What is your workspace like?

FUUUCK my work space is a DREAM. Shortly after my mom passed away I threw all my shit on the curb, moved home for a few months, then eventually crawled back to Charleston, which is where my sunny tree top studio is now. I am lucky enough to live in the fourth floor attic of a historic mansion in downtown Charleston. I don’t know how I got so lucky. My studio is East-West facing, it receives the most bodacious morning light that both my cat and I appreciate. I sleep on one end and my studio is in the perfect nook complete with a writing desk and this badass mirror my landlord brought back from India. The place came furnished. After loosing my nanny job, my mother and going through a bad breakup, the universe sent me a curve ball in the form of a heavenly refuge where I still wake up each morning and am basically like “FUCK I am sooooo lucky.” 

What are you working on right now?

Right now I have about 24 small works I am chipping away at. I’m happy to announce my collaboration with Well + Wonder, a delightfully curated online gallery run by Mollie Creason. I am also producing some pieces and designing a powder room wall mural for Paula Rallis, who flips homes, runs an event space AND an interior design storefront in West Greenville. I have three home installations that I am somehow going to squeeze out by the end of May. I love painting peoples walls! I’ll be painting the home of Andrea Serrano (Charleston Shop Curator), Paula’s home and a wonderful natural mamma, Rachel James (Young Living). WHEW! 

Do you have any insight or tips for how to write about your work for other artists who may be struggling to do so?

SO my advice for writing about your work is to make sure that you actually have a body of work to start with because if you do, it’s easy. Just describe who you are and why you create. Where does your art come from? What are you trying to say with your art? What is the reason you are doing what you’re doing? If you know your story, it’s easy. If you’re another affluent house wife who picked up a paintbrush, smeared it across canvas and now call yourself an artist then you may struggle with telling others about your work. There are a lot of people (cough cough INSTAGRAM) who legit have over 20K followers on Instagram yet when I look at their body of work its de-centralized, and resembles TJ-MAXX color vomit rather than an articulate, skilled body of work. It takes more than putting paint on canvas to be an artist. IF you are a true artist, writing about your work is as simple as telling your story from an honest place in your heart.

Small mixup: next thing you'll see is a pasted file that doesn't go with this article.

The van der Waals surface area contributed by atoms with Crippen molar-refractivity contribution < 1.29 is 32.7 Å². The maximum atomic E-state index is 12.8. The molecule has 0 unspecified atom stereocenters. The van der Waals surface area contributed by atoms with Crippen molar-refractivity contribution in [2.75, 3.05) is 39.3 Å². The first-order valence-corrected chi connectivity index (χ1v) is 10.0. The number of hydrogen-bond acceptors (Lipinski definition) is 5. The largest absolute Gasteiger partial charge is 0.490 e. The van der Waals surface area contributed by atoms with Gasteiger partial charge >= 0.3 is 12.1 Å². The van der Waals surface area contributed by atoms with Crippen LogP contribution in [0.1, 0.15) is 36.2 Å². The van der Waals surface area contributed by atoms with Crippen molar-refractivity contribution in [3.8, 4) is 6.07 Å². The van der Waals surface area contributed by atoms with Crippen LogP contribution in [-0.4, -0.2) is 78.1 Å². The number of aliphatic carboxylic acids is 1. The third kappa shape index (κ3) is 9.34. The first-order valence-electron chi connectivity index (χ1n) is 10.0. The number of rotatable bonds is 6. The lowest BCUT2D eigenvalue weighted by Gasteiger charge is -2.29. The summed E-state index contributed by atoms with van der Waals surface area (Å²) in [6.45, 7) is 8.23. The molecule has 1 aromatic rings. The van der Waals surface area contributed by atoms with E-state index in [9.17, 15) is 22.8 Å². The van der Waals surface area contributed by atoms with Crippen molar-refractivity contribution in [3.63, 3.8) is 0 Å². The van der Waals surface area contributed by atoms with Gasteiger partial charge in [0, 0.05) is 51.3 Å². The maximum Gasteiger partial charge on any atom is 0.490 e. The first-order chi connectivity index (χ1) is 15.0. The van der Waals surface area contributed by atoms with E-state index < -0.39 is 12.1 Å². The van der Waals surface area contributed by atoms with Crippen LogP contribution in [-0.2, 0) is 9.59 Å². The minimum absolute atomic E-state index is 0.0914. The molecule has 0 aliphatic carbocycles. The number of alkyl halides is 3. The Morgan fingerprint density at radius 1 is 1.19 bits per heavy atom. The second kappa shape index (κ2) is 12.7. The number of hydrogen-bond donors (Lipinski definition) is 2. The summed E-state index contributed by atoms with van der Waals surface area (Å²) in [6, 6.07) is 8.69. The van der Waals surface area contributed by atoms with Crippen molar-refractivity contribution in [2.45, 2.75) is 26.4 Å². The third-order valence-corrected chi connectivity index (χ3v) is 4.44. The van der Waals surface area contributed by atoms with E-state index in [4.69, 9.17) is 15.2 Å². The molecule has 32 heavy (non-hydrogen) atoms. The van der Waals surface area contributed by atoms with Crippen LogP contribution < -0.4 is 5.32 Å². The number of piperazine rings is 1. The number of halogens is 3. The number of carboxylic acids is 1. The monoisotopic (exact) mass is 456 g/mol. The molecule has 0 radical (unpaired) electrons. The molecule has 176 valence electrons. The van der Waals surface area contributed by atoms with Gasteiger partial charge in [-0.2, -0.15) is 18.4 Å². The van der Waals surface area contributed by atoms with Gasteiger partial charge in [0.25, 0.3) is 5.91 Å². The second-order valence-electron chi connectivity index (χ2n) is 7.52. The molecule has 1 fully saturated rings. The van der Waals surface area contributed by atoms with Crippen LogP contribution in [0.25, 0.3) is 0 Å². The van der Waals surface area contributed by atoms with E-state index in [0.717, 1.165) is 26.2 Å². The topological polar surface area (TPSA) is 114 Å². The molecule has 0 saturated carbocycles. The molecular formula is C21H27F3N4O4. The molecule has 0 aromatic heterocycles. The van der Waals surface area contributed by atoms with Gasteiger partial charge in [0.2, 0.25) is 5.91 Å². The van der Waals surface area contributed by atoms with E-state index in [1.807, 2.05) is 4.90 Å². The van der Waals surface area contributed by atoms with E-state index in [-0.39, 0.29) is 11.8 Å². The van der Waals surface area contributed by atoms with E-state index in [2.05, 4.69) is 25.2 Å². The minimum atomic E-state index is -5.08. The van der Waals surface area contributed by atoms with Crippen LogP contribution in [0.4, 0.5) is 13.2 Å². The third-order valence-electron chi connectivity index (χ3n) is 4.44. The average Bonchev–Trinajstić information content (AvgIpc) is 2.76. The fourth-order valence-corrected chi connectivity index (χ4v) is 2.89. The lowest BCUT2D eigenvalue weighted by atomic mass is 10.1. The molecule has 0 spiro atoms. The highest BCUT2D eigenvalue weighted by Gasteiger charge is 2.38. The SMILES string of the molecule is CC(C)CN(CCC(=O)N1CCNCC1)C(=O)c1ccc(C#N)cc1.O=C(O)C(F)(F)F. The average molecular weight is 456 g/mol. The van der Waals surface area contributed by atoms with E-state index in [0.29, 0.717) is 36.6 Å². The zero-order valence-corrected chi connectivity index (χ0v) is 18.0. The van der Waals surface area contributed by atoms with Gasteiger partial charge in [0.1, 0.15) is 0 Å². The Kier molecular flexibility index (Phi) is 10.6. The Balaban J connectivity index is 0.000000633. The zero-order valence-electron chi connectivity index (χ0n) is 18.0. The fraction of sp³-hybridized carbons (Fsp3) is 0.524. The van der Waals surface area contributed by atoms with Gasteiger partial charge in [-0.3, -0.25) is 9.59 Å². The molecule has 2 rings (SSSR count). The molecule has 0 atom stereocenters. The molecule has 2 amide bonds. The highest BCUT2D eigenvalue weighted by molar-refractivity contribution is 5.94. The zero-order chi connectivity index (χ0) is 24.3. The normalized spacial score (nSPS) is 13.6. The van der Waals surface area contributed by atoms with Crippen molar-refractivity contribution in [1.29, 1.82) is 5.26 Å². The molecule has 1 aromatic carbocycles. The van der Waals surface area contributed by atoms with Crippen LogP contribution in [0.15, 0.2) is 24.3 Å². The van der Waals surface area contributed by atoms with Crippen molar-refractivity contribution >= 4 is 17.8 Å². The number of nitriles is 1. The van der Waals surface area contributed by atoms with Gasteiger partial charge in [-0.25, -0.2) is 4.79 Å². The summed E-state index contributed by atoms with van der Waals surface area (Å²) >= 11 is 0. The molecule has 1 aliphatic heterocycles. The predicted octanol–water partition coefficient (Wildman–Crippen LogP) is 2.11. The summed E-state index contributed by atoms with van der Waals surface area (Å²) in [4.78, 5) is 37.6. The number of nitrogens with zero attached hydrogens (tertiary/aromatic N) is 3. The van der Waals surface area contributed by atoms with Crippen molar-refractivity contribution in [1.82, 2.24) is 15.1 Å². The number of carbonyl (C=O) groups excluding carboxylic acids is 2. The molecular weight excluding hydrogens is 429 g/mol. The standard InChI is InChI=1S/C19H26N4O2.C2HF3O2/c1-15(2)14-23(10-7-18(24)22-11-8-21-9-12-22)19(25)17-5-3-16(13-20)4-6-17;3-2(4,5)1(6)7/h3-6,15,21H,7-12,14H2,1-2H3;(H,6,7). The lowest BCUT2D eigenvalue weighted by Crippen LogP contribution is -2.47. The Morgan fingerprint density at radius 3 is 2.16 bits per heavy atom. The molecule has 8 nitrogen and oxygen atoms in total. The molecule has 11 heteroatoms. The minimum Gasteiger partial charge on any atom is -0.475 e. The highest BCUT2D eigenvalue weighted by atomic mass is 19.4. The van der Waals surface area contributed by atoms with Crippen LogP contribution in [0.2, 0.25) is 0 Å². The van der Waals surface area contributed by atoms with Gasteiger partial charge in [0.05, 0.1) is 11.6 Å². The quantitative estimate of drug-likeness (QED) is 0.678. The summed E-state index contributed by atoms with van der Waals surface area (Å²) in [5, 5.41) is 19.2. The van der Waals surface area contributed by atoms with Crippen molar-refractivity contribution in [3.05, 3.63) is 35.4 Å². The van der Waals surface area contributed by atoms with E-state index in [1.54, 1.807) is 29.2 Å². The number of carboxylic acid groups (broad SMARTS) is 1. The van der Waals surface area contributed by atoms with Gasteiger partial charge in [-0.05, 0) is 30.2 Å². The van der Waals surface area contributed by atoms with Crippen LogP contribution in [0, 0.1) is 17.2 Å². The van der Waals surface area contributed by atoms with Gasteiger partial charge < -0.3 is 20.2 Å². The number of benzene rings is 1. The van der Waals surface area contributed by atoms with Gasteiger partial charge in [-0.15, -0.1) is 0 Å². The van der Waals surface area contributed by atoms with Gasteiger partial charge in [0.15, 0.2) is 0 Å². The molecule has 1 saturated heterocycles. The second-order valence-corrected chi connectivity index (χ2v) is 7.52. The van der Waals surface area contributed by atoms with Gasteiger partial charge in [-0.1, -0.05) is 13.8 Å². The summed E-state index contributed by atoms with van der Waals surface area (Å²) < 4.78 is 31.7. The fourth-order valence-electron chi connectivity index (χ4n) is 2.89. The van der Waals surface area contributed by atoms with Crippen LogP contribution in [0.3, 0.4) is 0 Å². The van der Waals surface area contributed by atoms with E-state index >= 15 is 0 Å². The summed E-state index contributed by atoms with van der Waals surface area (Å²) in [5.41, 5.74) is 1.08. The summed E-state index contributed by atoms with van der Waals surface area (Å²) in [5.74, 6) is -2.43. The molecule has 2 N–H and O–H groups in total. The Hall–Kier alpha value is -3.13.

Is your creative work your full time job? If not, can you share a bit about other work you do either full time, part time or on the side?

Here we go. I would argue that I am on paper, a full-time creative though if you were to look at my brain (realistically) I’m maybe 50% a full time artist. For years I had multiple side hustles which included anything and everything from slinging lattes to wiping baby butts. I still wipe baby butts but only as needed if I want some extra cash. Signing a gallery contract with Meyer Vogl has been pretty life changing. Instead of having 3-4 jobs, I now have a fine art business and a textile business which in an ideal world I would devote all my brain and time to. With this said-mentally I struggle to fully immerse myself into the many hats I am wearing. My mental health is a constant battle-I am never the same person from day to day so even though I might have well-planned intentions, they can sometimes be thwarted despite my best efforts to maintain deadlines and meet personal goals. People do not get this, and the ones that do are usually creatives themselves but I have had client issues in the past simply because I am doing too many things all at once. I am still learning. I am always growing, and one day I hope to fully tether the chord of side-gig security so that my brain can properly compartmentalize and maybe I can get my shit together once and for all. To me that would be running my two creative businesses side by side and nothing else for extra income. OH TO DREAM. 

If or when you find yourself in a creative rut, how do you get yourself out of it?

So it took me a looooong time to figure this out and if I am being honest, I still fall into periods of inactivity. I’ve found out a few things: I’m one part artist, one part writer and one part comedian. If I am stuck I probably need to write, interpret my dreams and just get all that shit out of my head and onto some paper. I need to laugh, I need to take breaks to create space for joy. Figuring out the source of what’s preventing me from creating is key to being able to create. A lot of times I found that my inner dialogue was basically just plain mean when it came to pep talks or explanations of why I was feeling down. It’s a ton of self-sabotage fueled by fear of failure with intermittent bouts of actual depression. I have mental health issues. I don’t know any artist or human alive that doesn’t. When I am having a bout of depression, I ALLOW myself to feel depressed. I think as a society we are so hyper focused on perfection that negative emotions are seen as something we need to avoid, push down or deny. I let myself be bed ridden for days at a time, I don’t fight it. I am gentle. I tell myself that its ok, that it won’t last forever. It doesn’t feel good. But for awhile that mean voice in my head was the bully on the playground that kept me paralyzed for days and in retrospect, years. Telling myself I am a lazy asshole on a day when I have my period and Mercury is in retrograde is NOT the solution to clearing my obstruction. So my advice is to be a decent human being to yourself. Accept that there will be bad days no matter how many pieces of art you sell or how great your hair looked that one day you saw your crush in your fav east side café.